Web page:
- The Washington Times - Saturday, July 12, 2003

The Bush administration announced yesterday that colleges and universities no longer must prove “substantially proportionate” participation of men and women in sports programs as the main way to comply with the federal Title IX sex-discrimination ban.

The ruling bowed to wishes of many college presidents, coaches and athletic groups who asked the administration to move away from quotas governing intercollegiate sports.

In a letter to college presidents and other officials yesterday, the U.S. Education Department’s Office of Civil Rights abandoned a 1996 Clinton administration ruling that “proportionality” — equal numbers of men and women in college sports programs — was the most important component of a three-part test for compliance with Title IX.

Two other tests include a college’s history of expanding sports programs so men and women have equal opportunity to participate, and whether the programs have “fully and effectively accommodated” the interests and abilities of all students.

“If [colleges and universities] think we have our thumbs on the scale, … we need to clear up that misperception,” Gerald Reynolds, the department’s assistant secretary for civil rights told reporters in a telephone news conference.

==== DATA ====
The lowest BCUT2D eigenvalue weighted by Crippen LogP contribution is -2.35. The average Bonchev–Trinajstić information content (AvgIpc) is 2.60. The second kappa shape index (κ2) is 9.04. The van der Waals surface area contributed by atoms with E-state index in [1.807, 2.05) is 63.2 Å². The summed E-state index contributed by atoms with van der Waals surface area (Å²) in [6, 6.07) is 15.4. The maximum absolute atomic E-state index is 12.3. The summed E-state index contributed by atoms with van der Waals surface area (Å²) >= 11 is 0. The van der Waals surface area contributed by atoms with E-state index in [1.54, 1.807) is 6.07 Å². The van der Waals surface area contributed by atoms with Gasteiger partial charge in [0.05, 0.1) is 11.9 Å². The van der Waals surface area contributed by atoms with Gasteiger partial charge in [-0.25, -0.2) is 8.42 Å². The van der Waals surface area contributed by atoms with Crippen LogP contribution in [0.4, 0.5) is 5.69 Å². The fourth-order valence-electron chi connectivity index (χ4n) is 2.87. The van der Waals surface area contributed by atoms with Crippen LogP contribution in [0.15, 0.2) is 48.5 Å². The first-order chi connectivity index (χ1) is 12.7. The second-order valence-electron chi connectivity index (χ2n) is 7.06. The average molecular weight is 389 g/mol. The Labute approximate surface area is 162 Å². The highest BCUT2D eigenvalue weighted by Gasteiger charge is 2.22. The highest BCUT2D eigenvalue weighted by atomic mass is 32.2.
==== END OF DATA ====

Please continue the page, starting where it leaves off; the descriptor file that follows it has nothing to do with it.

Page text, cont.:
Under the new ruling, there will be “no numerical standard,” Mr. Reynolds said. Whether or not college sports programs discriminate against men or women will be determined by “particularized facts” on a case-by-case basis, he said.

“There’s a diverse array of schools out there,” said Brian Jones, the department’s general counsel. “Schools may not, as a practical matter, be able to meet the proportionality prong, not because of a discriminatory animus, but as a matter of demographics. They just may not be able to get there.”

One problem cited for many schools, particularly community colleges, is the large number of older men and women — referred to as “nontraditional” students — who are going back to get their degrees after their children have grown and left home, but have no interest in playing intercollegiate sports with 20-year-olds.

Critics said inclusion of older students who were uninterested in playing sports improperly skewed the proportionality test, which has required elimination of numerous men’s programs to accommodate financing of programs for women.

“There are many men’s wrestling, gymnastics, swimming teams that have gone away,” said Bob Bowlsby, the University of Iowa’s athletics director for 12 seasons, at a Title IX review commission appointed last June by Education Secretary Rod Paige. “No one anywhere is adding men’s teams.”